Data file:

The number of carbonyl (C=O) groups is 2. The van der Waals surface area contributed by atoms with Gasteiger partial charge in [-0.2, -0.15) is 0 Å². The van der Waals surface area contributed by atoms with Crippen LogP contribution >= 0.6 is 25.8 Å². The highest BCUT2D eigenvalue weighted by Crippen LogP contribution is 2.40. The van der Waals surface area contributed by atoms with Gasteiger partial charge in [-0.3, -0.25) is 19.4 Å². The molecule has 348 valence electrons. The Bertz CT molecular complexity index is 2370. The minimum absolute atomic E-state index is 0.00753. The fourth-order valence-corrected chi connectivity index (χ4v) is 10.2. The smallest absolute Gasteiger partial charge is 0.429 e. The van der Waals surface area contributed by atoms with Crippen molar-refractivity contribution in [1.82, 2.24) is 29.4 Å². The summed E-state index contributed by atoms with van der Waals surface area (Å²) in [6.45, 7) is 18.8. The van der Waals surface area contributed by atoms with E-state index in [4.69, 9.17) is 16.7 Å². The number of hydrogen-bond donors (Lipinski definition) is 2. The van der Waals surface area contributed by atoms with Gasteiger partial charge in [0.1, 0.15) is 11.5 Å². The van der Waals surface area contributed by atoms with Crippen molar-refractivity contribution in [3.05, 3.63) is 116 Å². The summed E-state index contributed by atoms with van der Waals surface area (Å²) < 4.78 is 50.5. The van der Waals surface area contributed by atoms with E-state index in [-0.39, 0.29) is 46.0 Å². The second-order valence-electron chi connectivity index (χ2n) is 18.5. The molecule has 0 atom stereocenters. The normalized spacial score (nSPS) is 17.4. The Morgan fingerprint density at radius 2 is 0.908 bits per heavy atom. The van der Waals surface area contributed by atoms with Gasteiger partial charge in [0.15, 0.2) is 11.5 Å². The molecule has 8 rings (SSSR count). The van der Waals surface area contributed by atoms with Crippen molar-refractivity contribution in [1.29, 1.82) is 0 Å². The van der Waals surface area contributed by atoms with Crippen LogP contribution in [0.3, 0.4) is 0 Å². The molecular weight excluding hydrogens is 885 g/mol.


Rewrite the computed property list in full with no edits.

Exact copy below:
The number of carbonyl (C=O) groups is 2. The van der Waals surface area contributed by atoms with Gasteiger partial charge in [-0.2, -0.15) is 0 Å². The van der Waals surface area contributed by atoms with Crippen LogP contribution >= 0.6 is 25.8 Å². The highest BCUT2D eigenvalue weighted by Crippen LogP contribution is 2.40. The van der Waals surface area contributed by atoms with Gasteiger partial charge in [-0.3, -0.25) is 19.4 Å². The molecule has 348 valence electrons. The Bertz CT molecular complexity index is 2370. The minimum absolute atomic E-state index is 0.00753. The fourth-order valence-corrected chi connectivity index (χ4v) is 10.2. The smallest absolute Gasteiger partial charge is 0.429 e. The van der Waals surface area contributed by atoms with Crippen molar-refractivity contribution in [1.82, 2.24) is 29.4 Å². The summed E-state index contributed by atoms with van der Waals surface area (Å²) in [6.45, 7) is 18.8. The van der Waals surface area contributed by atoms with E-state index in [4.69, 9.17) is 16.7 Å². The number of hydrogen-bond donors (Lipinski definition) is 2. The van der Waals surface area contributed by atoms with Gasteiger partial charge in [0.1, 0.15) is 11.5 Å². The van der Waals surface area contributed by atoms with Crippen molar-refractivity contribution in [3.05, 3.63) is 116 Å². The summed E-state index contributed by atoms with van der Waals surface area (Å²) < 4.78 is 50.5. The van der Waals surface area contributed by atoms with E-state index in [-0.39, 0.29) is 46.0 Å². The second-order valence-electron chi connectivity index (χ2n) is 18.5. The molecule has 0 atom stereocenters. The normalized spacial score (nSPS) is 17.4. The Morgan fingerprint density at radius 2 is 0.908 bits per heavy atom. The van der Waals surface area contributed by atoms with Gasteiger partial charge in [0.15, 0.2) is 11.5 Å². The molecule has 8 rings (SSSR count). The van der Waals surface area contributed by atoms with Crippen molar-refractivity contribution in [1.29, 1.82) is 0 Å². The van der Waals surface area contributed by atoms with Crippen LogP contribution in [0.3, 0.4) is 0 Å². The molecular weight excluding hydrogens is 885 g/mol.